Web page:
Although a laudable project, issues of transparency and accountability should be addressed

More than a decade after the idea was first mooted, the Lagos-Calabar coastal road project has commenced in a blaze of controversy. The 700-kilometre highway project, designed to connect Lagos State to Cross River State, through the coastal states of Ogun, Ondo, Delta, Edo, Bayelsa, Rivers, and Akwa Ibom has high potential investment value. And it is expected to be delivered in eight years. However, there are questions surrounding the funding and bidding process, with claims that it lacks transparency.

The presidential candidate of the Peoples Democratic Party (PDP) in the 2023 general election, former Vice President Atiku Abubakar, is leading the campaign. He has questioned the decision to award the contract to Gilbert Chagoury’s Hitech Construction Company Limited without meeting the minimum threshold of due procurement process of competitive bidding. Chagoury, Atiku also claimed, is a business associate of President Bola Tinubu. In a series of statements, the former vice president challenged the federal government to disclose the total cost of the highway project. He has also questioned the release of N1.06 trillion for the pilot phase, or six per cent of the project, which begins at Eko Atlantic and is expected to terminate at the Lekki Deep Sea Port. The former vice president estimates that, excluding the designed train tracks in the middle, the project would cost taxpayers a whopping N8 billion per kilometre.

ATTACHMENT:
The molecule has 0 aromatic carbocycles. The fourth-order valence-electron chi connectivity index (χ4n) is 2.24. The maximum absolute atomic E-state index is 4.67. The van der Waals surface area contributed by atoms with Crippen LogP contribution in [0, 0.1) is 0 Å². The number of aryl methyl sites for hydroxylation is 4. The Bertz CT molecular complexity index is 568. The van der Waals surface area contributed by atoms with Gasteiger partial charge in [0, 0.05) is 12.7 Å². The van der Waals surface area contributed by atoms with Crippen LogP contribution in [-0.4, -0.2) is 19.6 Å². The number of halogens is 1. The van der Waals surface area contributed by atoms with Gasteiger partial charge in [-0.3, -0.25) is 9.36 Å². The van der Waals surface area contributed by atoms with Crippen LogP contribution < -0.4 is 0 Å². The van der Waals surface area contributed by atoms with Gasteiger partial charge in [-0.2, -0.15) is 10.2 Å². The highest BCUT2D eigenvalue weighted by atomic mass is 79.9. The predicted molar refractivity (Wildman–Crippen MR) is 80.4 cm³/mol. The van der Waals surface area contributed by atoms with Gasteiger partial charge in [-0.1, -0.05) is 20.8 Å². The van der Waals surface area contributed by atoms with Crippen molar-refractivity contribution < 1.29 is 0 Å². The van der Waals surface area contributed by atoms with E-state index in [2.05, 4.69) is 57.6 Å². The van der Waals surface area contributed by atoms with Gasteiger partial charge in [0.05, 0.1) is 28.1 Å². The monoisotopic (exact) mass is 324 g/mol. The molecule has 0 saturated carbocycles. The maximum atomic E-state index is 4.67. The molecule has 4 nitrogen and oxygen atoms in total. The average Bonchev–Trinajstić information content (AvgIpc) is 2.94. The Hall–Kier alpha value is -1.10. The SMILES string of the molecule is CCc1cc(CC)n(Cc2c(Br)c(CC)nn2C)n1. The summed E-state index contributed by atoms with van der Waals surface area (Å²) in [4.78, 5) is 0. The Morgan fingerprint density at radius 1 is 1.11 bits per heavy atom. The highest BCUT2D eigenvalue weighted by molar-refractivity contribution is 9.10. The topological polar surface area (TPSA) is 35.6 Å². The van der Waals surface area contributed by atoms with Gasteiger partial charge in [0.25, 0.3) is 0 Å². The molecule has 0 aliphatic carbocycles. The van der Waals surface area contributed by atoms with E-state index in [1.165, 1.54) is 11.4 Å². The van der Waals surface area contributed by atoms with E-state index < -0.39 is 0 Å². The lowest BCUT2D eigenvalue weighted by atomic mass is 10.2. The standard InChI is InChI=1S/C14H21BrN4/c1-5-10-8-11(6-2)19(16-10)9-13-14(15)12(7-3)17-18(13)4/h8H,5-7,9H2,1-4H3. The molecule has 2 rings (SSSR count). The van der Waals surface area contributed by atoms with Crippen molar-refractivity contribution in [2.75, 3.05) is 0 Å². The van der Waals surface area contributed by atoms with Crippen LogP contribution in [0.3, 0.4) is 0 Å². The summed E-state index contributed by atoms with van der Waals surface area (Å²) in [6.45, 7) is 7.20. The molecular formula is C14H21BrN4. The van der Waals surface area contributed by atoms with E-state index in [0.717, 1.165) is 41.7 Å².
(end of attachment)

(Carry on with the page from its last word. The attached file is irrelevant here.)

In response, the Minister of Works, David Umahi has refuted allegations that the project bypassed the proper procurement process. He said the contract was awarded to Hitech because of their track record, and based on a counter-funding rather than Public-Private Partnership (PPP) arrangement as widely claimed. Umahi likened the coastal project to that of Abuja-Makurdi being handled by China Harbour, and the road project in Enugu State where the government is paying 50 per cent counterpart funding. Both, according to the former Ebonyi State governor, fall under Engineering, Procurement, Construction plus Finance, (EPC +) which necessitates equivalent funding from both the government and the contracting company.

However, Umahi has contradicted his earlier statement in September last year that Chagoury’s Hitech had the money to construct the highway, and that it would be PPP. Indeed, Hitech was to initially build, operate, and transfer back to the Nigerian government after years of tolling. Umahi claims that the type of infrastructure to be installed on the road would determine the cost, arguing rightly that coastal roads built on swampy areas are more expensive due to water challenges, soil condition and other engineering inputs. He put the cost of the ambitious project tentatively at N15 trillion, about N4 billion per kilometre, although he failed to be categorical about what the total figure would be.

There is no doubt that the coastal road is a laudable project. When completed, it will impact positively on the national economy particularly on the Lagos end. But Atiku is right to take the government to task on how a project earlier announced as PPP operating on BOT ended up being funded by the government. The Bureau of Public Procurement (BPP) silence on the issue is also very telling. For a project of this magnitude, the BPP should play a critical role, especially with the claim by Umahi that it was approved by the Federal Executive Council where due process ought to have mattered.

Overall, the controversy over the Lagos-Calabar Road contract is beneficial. Everyone, no matter his status, should ensure that the right things are done, and government projects and spending must conform to minimum standards. As important as the project is, the issues of transparency and accountability raised by Atiku must be addressed in public interest.

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